Being at home in the land of my birth, South Africa, over the last five weeks has been awesome. It is wonderful being amongst family and friends, and having our daughter Mahalia Khanya be with our "peeps."
However, as much as the wonder and joy of being home is "something to write home about," there is also much shock and disgust brewing for me personally, as well as for the broader South African society.
People are feeling the pinch of living in a South Africa where democracy has seemingly celebrated a capitalistic culture that does very little for a large population of impoverished people in this developing country. Within an environment where democracy is in need of a social consciousness, reform is needed for the large majority of people who have been denied their rights to basic needs of education, housing, water, etc.
There are several more complexities that South Africa is dealing with, related to a failing democracy and a government that is losing sight of the vision for which it was elected. The complexities of corruption, fraud, arms deals, the Zimbabwe crisis, unemployment, HIV/AIDS, violence and crime, children living on the streets, extreme poverty, etc., are those foremost in my mind and in discussions I have been having with people working in development, child and youth care, corporations, churches, and mosques.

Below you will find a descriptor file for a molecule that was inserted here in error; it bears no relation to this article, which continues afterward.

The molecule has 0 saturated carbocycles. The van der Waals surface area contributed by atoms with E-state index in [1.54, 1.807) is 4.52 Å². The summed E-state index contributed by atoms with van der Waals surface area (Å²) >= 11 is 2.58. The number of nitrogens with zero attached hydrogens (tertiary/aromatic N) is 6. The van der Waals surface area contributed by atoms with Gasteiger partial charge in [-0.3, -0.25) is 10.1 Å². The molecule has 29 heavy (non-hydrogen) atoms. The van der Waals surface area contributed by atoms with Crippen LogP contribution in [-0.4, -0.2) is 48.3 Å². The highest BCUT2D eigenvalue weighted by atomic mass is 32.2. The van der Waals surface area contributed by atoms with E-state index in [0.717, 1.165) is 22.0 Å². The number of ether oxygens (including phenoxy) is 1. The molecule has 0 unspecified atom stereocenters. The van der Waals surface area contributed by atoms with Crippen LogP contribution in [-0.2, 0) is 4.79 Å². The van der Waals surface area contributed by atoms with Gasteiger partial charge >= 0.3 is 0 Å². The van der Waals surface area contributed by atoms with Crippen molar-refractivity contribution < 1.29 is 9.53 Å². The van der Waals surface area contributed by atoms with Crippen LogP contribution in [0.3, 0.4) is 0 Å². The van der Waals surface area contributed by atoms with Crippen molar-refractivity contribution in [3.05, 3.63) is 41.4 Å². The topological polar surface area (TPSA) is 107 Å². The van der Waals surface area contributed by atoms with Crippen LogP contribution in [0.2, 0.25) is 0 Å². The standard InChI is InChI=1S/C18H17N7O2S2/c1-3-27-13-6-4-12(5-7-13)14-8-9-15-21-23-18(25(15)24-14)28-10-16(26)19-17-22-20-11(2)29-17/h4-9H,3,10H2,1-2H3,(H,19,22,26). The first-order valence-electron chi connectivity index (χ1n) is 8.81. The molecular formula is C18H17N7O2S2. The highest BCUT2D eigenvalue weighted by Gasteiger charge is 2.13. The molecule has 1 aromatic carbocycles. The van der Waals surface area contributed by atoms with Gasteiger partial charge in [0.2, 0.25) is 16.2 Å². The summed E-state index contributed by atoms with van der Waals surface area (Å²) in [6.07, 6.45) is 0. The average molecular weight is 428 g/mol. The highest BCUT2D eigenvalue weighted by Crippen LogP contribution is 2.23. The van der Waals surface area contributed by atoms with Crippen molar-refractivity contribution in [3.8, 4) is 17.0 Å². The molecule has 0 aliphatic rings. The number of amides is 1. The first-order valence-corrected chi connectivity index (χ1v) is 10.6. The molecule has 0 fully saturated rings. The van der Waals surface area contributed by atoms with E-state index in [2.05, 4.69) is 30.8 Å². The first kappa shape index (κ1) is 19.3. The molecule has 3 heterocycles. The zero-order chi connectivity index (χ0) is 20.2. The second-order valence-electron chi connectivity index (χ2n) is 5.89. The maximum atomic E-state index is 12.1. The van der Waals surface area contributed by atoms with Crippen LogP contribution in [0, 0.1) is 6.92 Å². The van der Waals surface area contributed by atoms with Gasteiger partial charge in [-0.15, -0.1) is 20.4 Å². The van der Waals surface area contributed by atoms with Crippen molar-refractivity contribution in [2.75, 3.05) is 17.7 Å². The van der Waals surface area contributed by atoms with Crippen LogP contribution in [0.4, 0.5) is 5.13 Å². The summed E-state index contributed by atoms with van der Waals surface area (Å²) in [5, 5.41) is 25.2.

People are facing outrageous hikes in costs on their home loans, where monthly repayments have doubled in just two months. Prices of meat and vegetables, oil, rice, and maize meal have escalated so that a low-income family cannot afford to even purchase toilet paper and bathing soap.
However, among all the chaos of my current-day South Africa, there remains a mystical faith that propels people in the most adverse circumstances to look forward to a brighter day. I have found it most difficult at times to understand how people in such dire straits could still have the audacity to hope and have faith that things will work out right. That mystical faith, with which I have come into contact in the land of my dreams, encourages me, challenges me, and changes me. It further centers, conscientizes, and mobilizes me to continue believing, striving, pursuing, and demanding transformation that will ensure a South Africa that is caring for all its people: citizen, immigrant, and refugee.
Seth Naicker is an activist for justice and reconciliation from South Africa. He is currently studying and working at Bethel University, in St. Paul, Minnesota, as the program and projects director for the Office of Reconciliation Studies. He can be reached at firstname.lastname@example.org or email@example.com